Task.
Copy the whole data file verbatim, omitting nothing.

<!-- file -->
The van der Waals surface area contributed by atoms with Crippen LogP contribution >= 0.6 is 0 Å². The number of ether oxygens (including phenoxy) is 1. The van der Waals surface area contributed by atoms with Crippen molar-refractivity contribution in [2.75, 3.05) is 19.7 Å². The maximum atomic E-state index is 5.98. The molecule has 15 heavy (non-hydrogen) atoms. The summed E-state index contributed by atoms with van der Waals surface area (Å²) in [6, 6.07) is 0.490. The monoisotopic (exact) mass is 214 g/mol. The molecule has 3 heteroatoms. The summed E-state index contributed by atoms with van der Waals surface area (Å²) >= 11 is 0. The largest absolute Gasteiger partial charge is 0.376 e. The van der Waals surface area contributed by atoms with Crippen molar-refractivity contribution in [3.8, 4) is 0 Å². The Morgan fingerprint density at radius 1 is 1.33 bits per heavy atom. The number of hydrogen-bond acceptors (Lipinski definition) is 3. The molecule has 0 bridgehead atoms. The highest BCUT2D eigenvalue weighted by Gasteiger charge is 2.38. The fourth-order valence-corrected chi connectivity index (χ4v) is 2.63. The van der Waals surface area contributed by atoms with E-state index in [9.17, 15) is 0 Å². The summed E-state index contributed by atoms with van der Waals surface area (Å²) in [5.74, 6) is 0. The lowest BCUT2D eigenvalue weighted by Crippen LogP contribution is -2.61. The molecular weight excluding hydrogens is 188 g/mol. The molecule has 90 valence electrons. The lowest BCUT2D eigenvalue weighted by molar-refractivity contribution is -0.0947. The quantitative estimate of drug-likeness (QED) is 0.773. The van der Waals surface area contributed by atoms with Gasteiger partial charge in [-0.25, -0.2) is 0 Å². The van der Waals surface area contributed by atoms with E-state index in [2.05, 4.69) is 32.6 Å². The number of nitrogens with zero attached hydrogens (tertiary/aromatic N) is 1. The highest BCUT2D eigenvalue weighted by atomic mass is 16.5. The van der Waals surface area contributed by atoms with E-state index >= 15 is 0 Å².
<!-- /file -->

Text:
The van der Waals surface area contributed by atoms with Crippen LogP contribution >= 0.6 is 0 Å². The number of ether oxygens (including phenoxy) is 1. The van der Waals surface area contributed by atoms with Crippen molar-refractivity contribution in [2.75, 3.05) is 19.7 Å². The maximum atomic E-state index is 5.98. The molecule has 15 heavy (non-hydrogen) atoms. The summed E-state index contributed by atoms with van der Waals surface area (Å²) in [6, 6.07) is 0.490. The monoisotopic (exact) mass is 214 g/mol. The molecule has 3 heteroatoms. The summed E-state index contributed by atoms with van der Waals surface area (Å²) >= 11 is 0. The largest absolute Gasteiger partial charge is 0.376 e. The van der Waals surface area contributed by atoms with Crippen molar-refractivity contribution in [3.8, 4) is 0 Å². The Morgan fingerprint density at radius 1 is 1.33 bits per heavy atom. The number of hydrogen-bond acceptors (Lipinski definition) is 3. The molecule has 0 bridgehead atoms. The highest BCUT2D eigenvalue weighted by Gasteiger charge is 2.38. The fourth-order valence-corrected chi connectivity index (χ4v) is 2.63. The van der Waals surface area contributed by atoms with E-state index in [9.17, 15) is 0 Å². The summed E-state index contributed by atoms with van der Waals surface area (Å²) in [5.74, 6) is 0. The lowest BCUT2D eigenvalue weighted by Crippen LogP contribution is -2.61. The molecular weight excluding hydrogens is 188 g/mol. The molecule has 90 valence electrons. The lowest BCUT2D eigenvalue weighted by molar-refractivity contribution is -0.0947. The quantitative estimate of drug-likeness (QED) is 0.773. The van der Waals surface area contributed by atoms with Gasteiger partial charge in [-0.25, -0.2) is 0 Å². The van der Waals surface area contributed by atoms with E-state index in [2.05, 4.69) is 32.6 Å². The number of nitrogens with zero attached hydrogens (tertiary/aromatic N) is 1. The highest BCUT2D eigenvalue weighted by atomic mass is 16.5. The van der Waals surface area contributed by atoms with E-state index >= 15 is 0 Å².